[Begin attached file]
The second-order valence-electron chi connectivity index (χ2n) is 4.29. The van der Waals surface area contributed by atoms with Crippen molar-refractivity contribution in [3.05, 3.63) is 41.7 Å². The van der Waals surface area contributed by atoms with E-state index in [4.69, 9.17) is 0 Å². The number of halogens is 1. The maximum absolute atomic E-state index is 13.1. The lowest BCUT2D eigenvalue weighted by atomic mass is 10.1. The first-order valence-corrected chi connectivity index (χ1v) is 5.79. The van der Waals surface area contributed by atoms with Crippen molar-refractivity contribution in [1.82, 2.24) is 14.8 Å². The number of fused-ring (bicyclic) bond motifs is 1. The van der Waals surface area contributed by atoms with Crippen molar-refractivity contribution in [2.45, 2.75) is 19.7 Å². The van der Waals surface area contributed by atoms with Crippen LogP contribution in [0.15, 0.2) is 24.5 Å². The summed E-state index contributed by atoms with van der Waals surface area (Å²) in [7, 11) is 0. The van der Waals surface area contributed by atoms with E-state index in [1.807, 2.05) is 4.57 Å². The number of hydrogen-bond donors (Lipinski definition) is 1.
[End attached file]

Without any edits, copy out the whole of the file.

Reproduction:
The second-order valence-electron chi connectivity index (χ2n) is 4.29. The van der Waals surface area contributed by atoms with Crippen molar-refractivity contribution in [3.05, 3.63) is 41.7 Å². The van der Waals surface area contributed by atoms with E-state index in [4.69, 9.17) is 0 Å². The number of halogens is 1. The maximum absolute atomic E-state index is 13.1. The lowest BCUT2D eigenvalue weighted by atomic mass is 10.1. The first-order valence-corrected chi connectivity index (χ1v) is 5.79. The van der Waals surface area contributed by atoms with Crippen molar-refractivity contribution in [1.82, 2.24) is 14.8 Å². The number of fused-ring (bicyclic) bond motifs is 1. The van der Waals surface area contributed by atoms with Crippen molar-refractivity contribution in [2.45, 2.75) is 19.7 Å². The van der Waals surface area contributed by atoms with Crippen LogP contribution in [0.15, 0.2) is 24.5 Å². The summed E-state index contributed by atoms with van der Waals surface area (Å²) in [7, 11) is 0. The van der Waals surface area contributed by atoms with E-state index in [1.807, 2.05) is 4.57 Å². The number of hydrogen-bond donors (Lipinski definition) is 1.